TORONTO - Gord Downie has always been a flamboyant showman. For the Tragically Hip's latest tour, he's wearing that style on his sleeve.
Downie has been sporting a collection of brightly coloured metallic leather suits during the band's Man Machine Poem Tour, which kicked off in Victoria on Friday.
They include bold creations in hot pink, turquoise, silver and gold — an unusual colour palette for a rocker more often seen in subdued tones, says Downie's fashion co-conspirator, Izzy Camilleri.
"When you think of Gord Downie you think of a jeans-and-T-shirt kind of a guy," says the Toronto-based clothing designer.
"You don't think of hot pink metallic leather. Now we do."
Camilleri says she and Downie started collaborating on the look last September, before he learned he had terminal brain cancer.
Camilleri says Downie kept his wardrobe plans secret from his bandmates. He only revealed his wild look at the tour's kickoff in Victoria, when he strode onto the stage in the hot pink suit.
"It's really appropriate and something I never thought that he would be into," Camilleri said Monday of the bright colour palette, describing this tour as "a celebration."
"I think he wears them so well and he's been having a lot of fun with it."
Later that night, he put on the silver outfit, then the gold.
At the Vancouver show on Sunday, he walked out in the turquoise outfit, and later donned the silver and gold suits. All are adorned with metallic zippers and are very much in the vein of David Bowie, says Camilleri.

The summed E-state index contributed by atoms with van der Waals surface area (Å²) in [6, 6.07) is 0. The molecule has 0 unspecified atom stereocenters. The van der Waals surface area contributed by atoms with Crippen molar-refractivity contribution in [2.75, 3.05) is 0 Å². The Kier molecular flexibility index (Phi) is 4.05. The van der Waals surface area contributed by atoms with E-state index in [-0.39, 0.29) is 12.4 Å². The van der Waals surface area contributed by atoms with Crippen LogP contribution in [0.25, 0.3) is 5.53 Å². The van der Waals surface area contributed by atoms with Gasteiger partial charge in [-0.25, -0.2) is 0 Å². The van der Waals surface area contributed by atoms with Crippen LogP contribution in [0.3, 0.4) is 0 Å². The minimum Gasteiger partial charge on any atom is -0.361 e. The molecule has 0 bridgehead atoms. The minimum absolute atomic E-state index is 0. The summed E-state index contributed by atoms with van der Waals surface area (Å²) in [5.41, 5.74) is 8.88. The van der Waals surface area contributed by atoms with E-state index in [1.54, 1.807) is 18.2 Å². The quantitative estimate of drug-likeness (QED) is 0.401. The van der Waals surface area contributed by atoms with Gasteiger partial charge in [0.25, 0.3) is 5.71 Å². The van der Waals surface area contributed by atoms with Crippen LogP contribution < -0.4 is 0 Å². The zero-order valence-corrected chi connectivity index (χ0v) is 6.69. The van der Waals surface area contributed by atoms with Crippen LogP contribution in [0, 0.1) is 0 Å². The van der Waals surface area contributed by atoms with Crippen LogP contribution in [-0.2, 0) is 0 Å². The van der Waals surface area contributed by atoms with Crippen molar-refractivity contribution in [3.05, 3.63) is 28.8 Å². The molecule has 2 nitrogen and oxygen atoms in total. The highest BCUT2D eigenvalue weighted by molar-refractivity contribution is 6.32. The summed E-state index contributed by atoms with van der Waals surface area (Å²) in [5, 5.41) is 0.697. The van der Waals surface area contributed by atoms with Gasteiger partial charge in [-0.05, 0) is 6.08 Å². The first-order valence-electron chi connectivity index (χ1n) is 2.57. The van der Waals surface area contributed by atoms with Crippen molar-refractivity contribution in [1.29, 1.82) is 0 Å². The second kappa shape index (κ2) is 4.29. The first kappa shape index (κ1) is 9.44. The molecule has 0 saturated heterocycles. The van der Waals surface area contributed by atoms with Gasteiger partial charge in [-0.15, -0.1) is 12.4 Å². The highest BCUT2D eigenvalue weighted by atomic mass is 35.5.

"Bowie is one of Gord's idols," she says, noting she helped dress the late rock legend for his Toronto-shot music video "Dead Man Walking" in 1997.
"And it wasn't really something that he realized but I kind of let him know that these colours are very Bowie and that Bowie was going to be with him."
Each suit is paired with a custom-made hat inspired by Bob Dylan, adorned with feathers: a black hat for the gold suit, a mauve-grey hat for the silver suit, and a white hat as the finishing touch for the pink and turquoise suits.
Downie was very hands-on with this part of the outfit, crafted with the help of milliner Karyn Gingrass of Lilliput Hats.
"We sat for three hours and picked feathers," says Camilleri, who dressed Downie in three leather suits (black, white and brown) for last year's Fully and Completely tour.
"It's been a really great experience for him even just during this horrible time for him. It's always made him really happy to be working on this."
Even Downie's ankle boots are custom-made. Camilleri says Jeff Churchill of the Toronto-based footware company Jitterbug Boy lasered the lyrics of "Ahead by a Century" into the leather soles.
The tour wraps Aug. 20 in the band's hometown of Kingston, Ont., with a concert set to be broadcast and streamed live on CBC-TV, CBC Radio and cbcmusic.ca.
So far, concertgoers have raved about emotional live shows performed by the high school pals, whose Canadiana-tinged anthems include "Bobcaygeon," "At the Hundredth Meridian," and "Ahead by a Century."
Camilleri says the 52-year-old Downie, diagnosed with an aggressive form of brain cancer known as glioblastoma, is keen to make this tour one to remember.
So far, his efforts seem to be working.
"The outfits are shining even more through him because he's just doing such an awesome job," she says.
"I guess right now he's pulling out all the stops. And why not?"